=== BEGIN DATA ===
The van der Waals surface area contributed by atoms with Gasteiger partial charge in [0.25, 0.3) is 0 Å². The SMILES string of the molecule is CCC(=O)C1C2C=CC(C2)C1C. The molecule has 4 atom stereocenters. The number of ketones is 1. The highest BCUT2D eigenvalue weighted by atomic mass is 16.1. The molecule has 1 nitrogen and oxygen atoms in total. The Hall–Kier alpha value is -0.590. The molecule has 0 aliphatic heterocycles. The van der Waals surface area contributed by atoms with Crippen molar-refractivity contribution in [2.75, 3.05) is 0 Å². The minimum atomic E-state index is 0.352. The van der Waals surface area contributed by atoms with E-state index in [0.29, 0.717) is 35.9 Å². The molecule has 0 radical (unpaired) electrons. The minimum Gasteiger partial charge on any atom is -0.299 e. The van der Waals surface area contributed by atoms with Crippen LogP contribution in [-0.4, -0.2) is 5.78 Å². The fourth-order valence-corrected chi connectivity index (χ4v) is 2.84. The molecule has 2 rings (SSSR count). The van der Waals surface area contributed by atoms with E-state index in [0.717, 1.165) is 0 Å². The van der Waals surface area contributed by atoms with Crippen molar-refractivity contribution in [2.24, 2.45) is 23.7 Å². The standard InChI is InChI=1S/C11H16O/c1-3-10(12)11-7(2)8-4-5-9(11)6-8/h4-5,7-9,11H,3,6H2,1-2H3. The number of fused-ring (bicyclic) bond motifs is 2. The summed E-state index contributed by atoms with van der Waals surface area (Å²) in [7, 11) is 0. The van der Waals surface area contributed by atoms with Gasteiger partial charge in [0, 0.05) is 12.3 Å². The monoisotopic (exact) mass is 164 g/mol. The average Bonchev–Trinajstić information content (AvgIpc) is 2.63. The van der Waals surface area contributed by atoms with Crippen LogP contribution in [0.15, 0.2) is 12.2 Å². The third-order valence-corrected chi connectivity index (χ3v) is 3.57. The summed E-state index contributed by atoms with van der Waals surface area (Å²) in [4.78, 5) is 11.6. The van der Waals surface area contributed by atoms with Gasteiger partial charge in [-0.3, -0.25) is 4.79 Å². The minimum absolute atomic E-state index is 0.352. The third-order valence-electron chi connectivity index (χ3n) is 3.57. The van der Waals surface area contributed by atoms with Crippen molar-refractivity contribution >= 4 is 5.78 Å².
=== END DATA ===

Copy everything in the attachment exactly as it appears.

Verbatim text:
The van der Waals surface area contributed by atoms with Gasteiger partial charge in [0.25, 0.3) is 0 Å². The SMILES string of the molecule is CCC(=O)C1C2C=CC(C2)C1C. The molecule has 4 atom stereocenters. The number of ketones is 1. The highest BCUT2D eigenvalue weighted by atomic mass is 16.1. The molecule has 1 nitrogen and oxygen atoms in total. The Hall–Kier alpha value is -0.590. The molecule has 0 aliphatic heterocycles. The van der Waals surface area contributed by atoms with Crippen molar-refractivity contribution in [2.75, 3.05) is 0 Å². The minimum atomic E-state index is 0.352. The van der Waals surface area contributed by atoms with E-state index in [0.29, 0.717) is 35.9 Å². The molecule has 0 radical (unpaired) electrons. The minimum Gasteiger partial charge on any atom is -0.299 e. The van der Waals surface area contributed by atoms with Crippen LogP contribution in [-0.4, -0.2) is 5.78 Å². The fourth-order valence-corrected chi connectivity index (χ4v) is 2.84. The molecule has 2 rings (SSSR count). The van der Waals surface area contributed by atoms with E-state index in [0.717, 1.165) is 0 Å². The van der Waals surface area contributed by atoms with Crippen molar-refractivity contribution in [2.24, 2.45) is 23.7 Å². The standard InChI is InChI=1S/C11H16O/c1-3-10(12)11-7(2)8-4-5-9(11)6-8/h4-5,7-9,11H,3,6H2,1-2H3. The number of fused-ring (bicyclic) bond motifs is 2. The summed E-state index contributed by atoms with van der Waals surface area (Å²) in [7, 11) is 0. The van der Waals surface area contributed by atoms with Gasteiger partial charge in [0, 0.05) is 12.3 Å². The monoisotopic (exact) mass is 164 g/mol. The average Bonchev–Trinajstić information content (AvgIpc) is 2.63. The van der Waals surface area contributed by atoms with Crippen LogP contribution in [0.15, 0.2) is 12.2 Å². The third-order valence-corrected chi connectivity index (χ3v) is 3.57. The summed E-state index contributed by atoms with van der Waals surface area (Å²) in [4.78, 5) is 11.6. The van der Waals surface area contributed by atoms with Gasteiger partial charge in [-0.3, -0.25) is 4.79 Å². The minimum absolute atomic E-state index is 0.352. The third-order valence-electron chi connectivity index (χ3n) is 3.57. The van der Waals surface area contributed by atoms with Crippen molar-refractivity contribution >= 4 is 5.78 Å².